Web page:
Darden details new tactics for tougher times

ORLANDO Fla. Acknowledging that the casual-dining market has softened more than it anticipated, Darden Restaurants Inc. said Wednesday that its casual-dining brands are adjusting in the short term by couponing, tweaking prices and marketing more aggressively. Executives also sketched out more fundamental changes for the company’s flagship Red Lobster brand, including a menu changeover aimed at reeling in lost customers, and for its LongHorn Steakhouse chain, which is expanding a remodeling program.

In a conference call with investors following the release of its first quarter results [2], officials detailed the revised short-term and long-term strategies for each of its six casual-dining chains.

“Each brand has reviewed their key sales-building initiatives, including advertised promotions, coupons and menu initiatives, and made adjustments where appropriate,” said Drew Madsen, Darden's president and chief operating officer. He cited a target for each chain of delivering flat to 1-percent gains in same-store sales for the fiscal year ending in May.

The means of delivering that result varied greatly. Executives noted that Olive Garden, the one chain in Darden’s portfolio to deliver positive same-store sales for the first quarter ended Aug. 24, would raise its prices by a higher than usual degree. Madsen pegged that increase as coming close to 3 percent.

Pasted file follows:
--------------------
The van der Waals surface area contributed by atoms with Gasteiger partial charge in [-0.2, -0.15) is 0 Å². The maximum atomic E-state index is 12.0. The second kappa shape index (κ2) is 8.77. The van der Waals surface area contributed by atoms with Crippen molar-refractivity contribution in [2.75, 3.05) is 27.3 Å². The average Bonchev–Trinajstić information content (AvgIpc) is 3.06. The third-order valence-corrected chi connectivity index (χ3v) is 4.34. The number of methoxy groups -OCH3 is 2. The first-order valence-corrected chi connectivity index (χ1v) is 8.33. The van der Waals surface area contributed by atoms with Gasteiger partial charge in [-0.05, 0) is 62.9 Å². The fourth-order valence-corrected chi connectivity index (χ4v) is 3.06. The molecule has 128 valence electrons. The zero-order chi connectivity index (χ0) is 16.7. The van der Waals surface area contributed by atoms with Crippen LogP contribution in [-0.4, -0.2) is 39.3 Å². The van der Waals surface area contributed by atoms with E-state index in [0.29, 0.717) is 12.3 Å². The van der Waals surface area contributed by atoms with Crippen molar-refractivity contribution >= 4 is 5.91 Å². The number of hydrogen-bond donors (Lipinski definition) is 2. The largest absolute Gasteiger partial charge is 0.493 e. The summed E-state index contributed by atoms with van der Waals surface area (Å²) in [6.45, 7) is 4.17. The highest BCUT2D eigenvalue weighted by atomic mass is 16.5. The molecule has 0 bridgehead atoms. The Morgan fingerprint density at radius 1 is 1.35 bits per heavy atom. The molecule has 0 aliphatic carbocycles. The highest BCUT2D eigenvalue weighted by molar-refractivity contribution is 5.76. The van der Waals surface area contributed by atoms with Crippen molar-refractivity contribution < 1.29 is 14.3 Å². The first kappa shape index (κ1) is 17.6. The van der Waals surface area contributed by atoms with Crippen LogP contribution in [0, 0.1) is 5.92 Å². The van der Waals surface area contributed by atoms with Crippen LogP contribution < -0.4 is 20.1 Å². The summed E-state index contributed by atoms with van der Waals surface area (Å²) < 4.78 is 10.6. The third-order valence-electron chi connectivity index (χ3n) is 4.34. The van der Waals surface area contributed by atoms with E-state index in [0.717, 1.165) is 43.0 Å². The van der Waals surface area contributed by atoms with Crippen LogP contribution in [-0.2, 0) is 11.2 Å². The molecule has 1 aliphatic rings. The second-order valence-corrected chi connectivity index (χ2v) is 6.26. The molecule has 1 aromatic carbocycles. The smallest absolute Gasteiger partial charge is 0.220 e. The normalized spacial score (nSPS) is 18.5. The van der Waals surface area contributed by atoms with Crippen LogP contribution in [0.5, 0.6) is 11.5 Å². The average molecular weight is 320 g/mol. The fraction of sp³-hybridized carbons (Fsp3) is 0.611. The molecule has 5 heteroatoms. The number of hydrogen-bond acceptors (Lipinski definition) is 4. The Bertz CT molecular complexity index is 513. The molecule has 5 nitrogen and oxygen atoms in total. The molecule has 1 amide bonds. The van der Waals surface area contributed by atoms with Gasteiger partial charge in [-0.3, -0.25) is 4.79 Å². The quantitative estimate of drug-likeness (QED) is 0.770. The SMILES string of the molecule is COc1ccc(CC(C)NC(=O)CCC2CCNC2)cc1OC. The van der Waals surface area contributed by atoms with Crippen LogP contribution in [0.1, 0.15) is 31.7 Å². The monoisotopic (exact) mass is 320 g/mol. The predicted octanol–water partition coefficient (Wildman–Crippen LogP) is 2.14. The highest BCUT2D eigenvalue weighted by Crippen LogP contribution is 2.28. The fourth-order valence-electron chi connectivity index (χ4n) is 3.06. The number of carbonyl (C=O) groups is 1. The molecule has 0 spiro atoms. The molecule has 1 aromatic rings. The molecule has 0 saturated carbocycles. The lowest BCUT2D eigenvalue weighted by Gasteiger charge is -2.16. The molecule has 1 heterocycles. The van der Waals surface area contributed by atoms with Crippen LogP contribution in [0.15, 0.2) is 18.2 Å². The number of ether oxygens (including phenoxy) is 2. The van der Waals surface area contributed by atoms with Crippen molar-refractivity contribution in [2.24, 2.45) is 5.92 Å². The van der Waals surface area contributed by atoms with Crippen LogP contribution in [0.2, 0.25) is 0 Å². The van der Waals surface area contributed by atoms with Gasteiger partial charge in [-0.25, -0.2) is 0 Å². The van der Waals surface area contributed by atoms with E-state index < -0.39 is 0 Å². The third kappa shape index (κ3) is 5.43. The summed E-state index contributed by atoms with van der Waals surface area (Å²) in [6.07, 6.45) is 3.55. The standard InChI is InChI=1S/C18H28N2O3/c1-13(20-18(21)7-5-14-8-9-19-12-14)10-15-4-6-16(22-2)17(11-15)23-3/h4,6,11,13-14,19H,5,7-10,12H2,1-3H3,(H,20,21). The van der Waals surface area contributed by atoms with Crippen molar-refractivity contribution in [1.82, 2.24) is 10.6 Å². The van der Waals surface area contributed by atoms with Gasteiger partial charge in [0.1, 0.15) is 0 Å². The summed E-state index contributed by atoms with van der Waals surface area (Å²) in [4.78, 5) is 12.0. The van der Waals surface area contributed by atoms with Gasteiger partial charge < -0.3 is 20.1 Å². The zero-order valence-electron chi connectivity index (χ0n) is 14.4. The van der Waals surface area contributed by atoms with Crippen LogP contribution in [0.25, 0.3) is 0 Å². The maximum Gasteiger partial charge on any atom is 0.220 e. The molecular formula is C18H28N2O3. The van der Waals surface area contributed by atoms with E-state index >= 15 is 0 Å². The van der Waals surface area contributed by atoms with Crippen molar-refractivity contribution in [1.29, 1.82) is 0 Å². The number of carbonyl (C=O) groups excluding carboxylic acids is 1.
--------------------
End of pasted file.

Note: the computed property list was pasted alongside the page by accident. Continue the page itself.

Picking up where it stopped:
Yet Madsen also spoke of cutting the prices of promotional dishes at Red Lobster, including lobster, which has been dropping in cost. He also indicated that the seafood chain would put more marketing support behind its Endless Shrimp all-you-can-eat promotion, which began three weeks ago.

Darden chief executive and chairman Clarence Otis disclosed the company’s plan to address the longstanding negative perception that Red Lobster specializes in frozen, fried and bland fish, which Otis characterized as a major turnoff for some customers. To win back those “lapsed users,” he said, the chain will introduce a new menu by the end of November.

Otis said the new bill of fare will strive to change perceptions not by including “a lot of new higher-priced items,” but rather by stressing freshness, flavor and “culinary innovation.”

Madsen said Red Lobster is offering coupons during the current quarter.

LongHorn, because of its relatively high check average, is increasing its couponing by about 25 percent for the remainder of the current fiscal year, Madsen said. He acknowledged that Outback Steakhouse’s promotion of a $9.99 sirloin “is probably having an impact on LongHorn and others in the category.” But he stressed that LongHorn would not counter with a price-specific promotion of its own.

However, he said, “I wouldn’t rule out a value-oriented promotion in the future, not unlike [the] Endless Shrimp promotion that Red Lobster does.”

At The Capital Grille, same-store sales declined 8.6 percent for the first quarter. Gene Lee, president of Darden's specialty restaurant group, said the decline was a result of ongoing weakness in luxury consumer spending combined with competitive promotions at premium steak eateries.

The 33-unit chain is addressing that challenge in part by striving to increase its private-dining business, Lee said.

The 23-unit Bahama Breeze chain had a same-store sales decline of 3.7 percent, and the company said it is addressing the issue through cable advertising, direct-mail promotions and an initial foray into internet marketing.

Darden, which also is parent to the Seasons 52 concept, operates about 1,700 restaurants across all its brands.